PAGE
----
How this 36-year-old got $ 167,000 in student loan debt canceled
Were you eligible for a loan forgiveness under the Ministry of Education’s temporary waiver? Email Financial Journalist Alicia Adamczyk for the chance to be featured in an upcoming story.
Most mornings, Christopher Handley diligently logged into his FedLoans account to check how much of his $ 167,000 student loan balance was left in college and law school. He had recently made the necessary 120 payments on time and submitted his pardon request, and was eagerly awaiting his balance reset.
But one day in early November, the 36-year-old deputy prosecutor skipped his routine. He felt discouraged by the Public service loan discount (PSLF) process and couldn’t bear to see the six-digit account number staring at him again when he was certain he should have been forgiven already.
Handley’s initial application was rejected without explanation, although he met all the conditions: in addition to the 10 years of monthly payments, he consolidated his loans into an income-based repayment plan the month after he graduated. from law school, and held the same qualifying job throughout his career.
Frustrated, he resubmitted it and had been waiting for weeks without an official update. A bottle of champagne that he and his wife had planned to drink to celebrate has not been opened.
However, when the Texas resident arrived for work at the Harris County Attorney’s Office that day in November, he checked the Subtitle PSLF, which had become a kind of support group for him over the past few years. His heart began to beat faster as he read the latest messages: Several users reported that their loans were eventually canceled. Could this also be his lucky day?
âThere you go, the long nightmare was over,â Handley told CNBC Make It. He logged into his account and, with “excited disbelief,” saw a remaining $ 0 balance, saving him over $ 1,000 each month in loan payments.
This weekend, he and his wife finally blew up the champagne.
Besides Handley, tens of thousands of other officials have seen their debt forgiven in recent weeks as President Joe Biden’s Education Department has made concerted efforts to improve the federal loan cancellation program.
PSLF promises to wipe out remaining federal government student loan debt after making 120 qualifying payments while working for a United States federal, state, local, or tribal government, or nonprofit organization. It is a noble goal, but one that has been hampered by bureaucratic mismanagement and poor communication in recent years, causing frustration for hundreds of thousands of workers across the country.
To address this, the Department of Education made some temporary changes to the curriculum in October, including offer a dispensation count retroactively FFEL, or federal family education loans, toward the 120 payments needed for forgiveness; count any previous payments made as eligible for the 120 needed as long as the borrower has a direct loan; and automatically certify the employment of federal and military employees.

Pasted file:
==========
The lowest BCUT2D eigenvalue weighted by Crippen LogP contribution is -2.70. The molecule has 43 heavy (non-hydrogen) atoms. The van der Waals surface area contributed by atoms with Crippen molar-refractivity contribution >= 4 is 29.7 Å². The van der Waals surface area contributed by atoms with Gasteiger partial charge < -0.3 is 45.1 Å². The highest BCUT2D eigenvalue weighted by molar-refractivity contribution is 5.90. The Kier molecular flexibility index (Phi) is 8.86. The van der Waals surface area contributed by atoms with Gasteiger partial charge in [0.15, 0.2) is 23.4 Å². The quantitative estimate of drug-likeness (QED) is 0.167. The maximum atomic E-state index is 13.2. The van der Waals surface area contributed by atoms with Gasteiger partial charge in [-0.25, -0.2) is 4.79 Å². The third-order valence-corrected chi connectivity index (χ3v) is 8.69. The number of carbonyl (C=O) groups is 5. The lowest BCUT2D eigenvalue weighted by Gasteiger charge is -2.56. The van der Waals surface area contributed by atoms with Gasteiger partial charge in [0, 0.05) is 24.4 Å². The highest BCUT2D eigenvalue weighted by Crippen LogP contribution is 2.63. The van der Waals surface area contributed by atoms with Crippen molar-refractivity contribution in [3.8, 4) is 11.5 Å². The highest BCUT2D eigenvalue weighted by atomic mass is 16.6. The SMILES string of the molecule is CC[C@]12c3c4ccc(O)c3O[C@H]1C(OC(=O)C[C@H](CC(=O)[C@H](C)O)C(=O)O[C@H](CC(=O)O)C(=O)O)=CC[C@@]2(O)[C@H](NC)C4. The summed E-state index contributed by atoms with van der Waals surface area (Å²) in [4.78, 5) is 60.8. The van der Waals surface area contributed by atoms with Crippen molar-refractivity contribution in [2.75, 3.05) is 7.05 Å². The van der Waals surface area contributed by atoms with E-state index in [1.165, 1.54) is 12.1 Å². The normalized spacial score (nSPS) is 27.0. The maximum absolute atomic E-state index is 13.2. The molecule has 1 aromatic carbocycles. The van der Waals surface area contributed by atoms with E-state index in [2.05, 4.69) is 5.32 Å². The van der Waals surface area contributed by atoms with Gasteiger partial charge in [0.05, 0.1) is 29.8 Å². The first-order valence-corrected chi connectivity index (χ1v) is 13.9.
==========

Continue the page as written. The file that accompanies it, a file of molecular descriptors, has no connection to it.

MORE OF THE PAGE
The intention is to help officials who may have been deceived or did not know the more technical rules of the program.
In the weeks that followed, tens of thousands of government officials logged into their loan accounts to find balances of $ 0. Since the FFEL waiver alone was announced in October, about 30,000 borrowers have received about $ 2 billion in relief, according to a spokesperson for the Ministry of Education. They did not say how many other borrowers received a discount during the same period.
Don’t give up forgiveness
Even with the changes, the cancellation of a loan balance by the Department of Education can still be complicated and time consuming for borrowers. Handley did not need the waiver to be eligible for the pardon, but his process also came with the headaches for which the program is known.
Over the years, Handley feared the program would be closed or changed due to political pressure. And then there was a long wait of a month and a half between submitting her pardon request, refusing, and finally logging in to find her $ 0 balance. Calls to FedLoans often left him more confused about the status of his request than he had been before he made them.
âThe frustration at work is that I’m used to going into court and getting things done,â Handley says. With the loan forgiveness process, “it’s a black box where you just send forms to government employees” and hope for the best.
In the end, Handley took care of everything. If there’s one thing he wants borrowers to understand, it’s not to give up on forgiveness, even if it takes weeks or months to work out. Perseverance, literally, pays off.
âThe biggest detriment is telling people not to bother. It is definitely worth doing it,â he says. âDo your papers, apply and get this money. “
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